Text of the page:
Autumn Statement: the main announcements

Nov 30, 2022 | All Categories

Just 34 days into his role as Chancellor of the Exchequer, Jeremy Hunt delivered his first Autumn Statement on 17 November, after a disastrous ‘mini-budget’ by his predecessor Kwasi Kwarteng.

Hunt made the Statement against the backdrop of a £55 billion “hole” in public finances – one that needed to be filled with tax hikes and spending cuts if the Government wanted to have borrowing decrease as a percentage of GDP in the near future.

Here are the highlights of the Autumn Statement that you need to know.


Economic outlook

Hunt began the Statement with an overview of the economy as reported by the Office for Budget Responsibility (OBR).

According to the department, the economy will have grown by 4.2% in 2022 but is currently in recession and will be next year. In 2023, the economy is projected to contract in all by 1.4%, the OBR said.

However, it added:

“Without the energy price guarantee and other measures, the recession would be 1.1 percentage points deeper.”

In 2024, GDP will rise by 1.3% and return to its pre-pandemic level. Following that, growth is estimated to be 2.6% and 2.7% in 2025 and 2026.

Inflation, meanwhile, has already peaked at 11.1%, according to the OBR. It will fall sharply in 2023 and float below zero by the middle of the decade before returning to 2% by 2027.

However, high inflation will have reduced wages and living standards by 7% in the two financial years to 2023/24, wiping out the last eight years of growth.


Personal announcements

Hunt then turned to personal taxation. First was an announcement that the additional-rate tax threshold would be lowered from £150,000 to £125,140 from April 2023 to boost tax receipts. The move raises taxes for around 250,000 more people.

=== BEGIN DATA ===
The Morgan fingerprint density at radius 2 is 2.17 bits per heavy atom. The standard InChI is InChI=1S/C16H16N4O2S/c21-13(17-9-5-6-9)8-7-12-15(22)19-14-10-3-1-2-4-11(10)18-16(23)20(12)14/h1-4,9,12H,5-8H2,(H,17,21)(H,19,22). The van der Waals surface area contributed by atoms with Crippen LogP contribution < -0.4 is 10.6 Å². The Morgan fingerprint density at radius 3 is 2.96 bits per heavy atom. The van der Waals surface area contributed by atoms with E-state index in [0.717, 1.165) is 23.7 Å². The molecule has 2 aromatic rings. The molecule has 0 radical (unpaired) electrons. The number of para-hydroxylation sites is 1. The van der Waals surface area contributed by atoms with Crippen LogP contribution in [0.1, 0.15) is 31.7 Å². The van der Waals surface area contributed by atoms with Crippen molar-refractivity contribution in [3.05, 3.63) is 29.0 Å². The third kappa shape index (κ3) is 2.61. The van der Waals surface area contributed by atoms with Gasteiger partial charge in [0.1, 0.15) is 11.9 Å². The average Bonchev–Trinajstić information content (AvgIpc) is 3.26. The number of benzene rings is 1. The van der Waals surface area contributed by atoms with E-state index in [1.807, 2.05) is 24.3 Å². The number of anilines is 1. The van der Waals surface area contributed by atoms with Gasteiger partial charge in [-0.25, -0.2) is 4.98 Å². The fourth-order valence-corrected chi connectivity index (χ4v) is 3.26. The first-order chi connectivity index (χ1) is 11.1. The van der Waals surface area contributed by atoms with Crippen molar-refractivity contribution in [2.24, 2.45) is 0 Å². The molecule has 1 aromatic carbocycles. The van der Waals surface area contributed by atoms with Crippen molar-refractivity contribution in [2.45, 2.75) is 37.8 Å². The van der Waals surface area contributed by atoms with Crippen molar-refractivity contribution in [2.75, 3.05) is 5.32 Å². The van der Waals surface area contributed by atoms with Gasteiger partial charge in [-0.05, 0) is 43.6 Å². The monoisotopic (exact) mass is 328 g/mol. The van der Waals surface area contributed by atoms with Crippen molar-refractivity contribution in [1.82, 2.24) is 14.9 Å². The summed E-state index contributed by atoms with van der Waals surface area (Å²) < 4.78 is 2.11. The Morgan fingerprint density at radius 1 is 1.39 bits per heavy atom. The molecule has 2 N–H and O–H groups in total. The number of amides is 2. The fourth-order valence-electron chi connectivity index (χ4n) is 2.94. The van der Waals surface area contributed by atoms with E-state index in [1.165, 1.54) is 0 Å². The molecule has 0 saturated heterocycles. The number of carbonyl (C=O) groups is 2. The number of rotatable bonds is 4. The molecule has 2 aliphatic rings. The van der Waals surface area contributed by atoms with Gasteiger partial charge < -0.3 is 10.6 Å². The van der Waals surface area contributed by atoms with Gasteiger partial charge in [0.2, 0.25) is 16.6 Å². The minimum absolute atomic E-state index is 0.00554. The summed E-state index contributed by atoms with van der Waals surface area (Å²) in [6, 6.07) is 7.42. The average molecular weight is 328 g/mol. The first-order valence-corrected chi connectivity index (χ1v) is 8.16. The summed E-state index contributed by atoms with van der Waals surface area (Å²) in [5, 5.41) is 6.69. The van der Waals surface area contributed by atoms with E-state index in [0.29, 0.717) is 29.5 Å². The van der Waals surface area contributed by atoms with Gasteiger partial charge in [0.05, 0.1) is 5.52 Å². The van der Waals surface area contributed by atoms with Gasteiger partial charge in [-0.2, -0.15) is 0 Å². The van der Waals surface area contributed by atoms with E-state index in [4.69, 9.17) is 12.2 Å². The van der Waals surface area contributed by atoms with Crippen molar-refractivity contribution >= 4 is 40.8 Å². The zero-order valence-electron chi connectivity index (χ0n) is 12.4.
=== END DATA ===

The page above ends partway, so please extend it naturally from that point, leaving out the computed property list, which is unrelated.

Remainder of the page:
Meanwhile, the capital gains tax allowance will be cut from £12,300 to £6,000 for the 2023/24 tax year. In 2024/25, the allowance will be cut again to £3,000.

Likewise, the tax-free dividend allowance will be slashed from £2,000 to £1,000 in April. In 2024/25, it will then be halved to just £500.

Hunt also announced several tax threshold freezes, which will capture more individuals’ income in tax when their pay eventually increases with inflation. These include:

  • income tax – frozen at £12,570 until 2028
  • national insurance – frozen at £12,570 until 2028
  • inheritance tax – frozen at £325,000 until 2028.


Business announcements

Businesses awaiting a reform to business rates were left disappointed after Hunt announced a revaluation of rates would take place in April 2023. However, the Government hopes to soften the blow of higher rates through a package of rates relief and support, including:

  • a freeze to multipliers at 49.9p and 51.2p
  • an increase to the relief available to retail, hospitality and leisure from 50% to 75%
  • transactional relief to place upwards caps on increases
  • a cap on increases at £600 for certain small businesses.

Hunt also unveiled a major change to the R&D relief scheme. First, the value of the relief scheme for small businesses is decreasing, as the additional deduction for the SME R&D relief scheme will decrease from 130% to 86%, while the SME credit rate will decrease from 14.5% to 10%.

Meanwhile, the R&D expenditure credit will increase from 13% to 20%, which the Treasury explained as a “rebalancing” of the two schemes and a way of addressing fraudulent claims in the SME scheme.

Talk to us about your business and how the Autumn Statement will affect you. 

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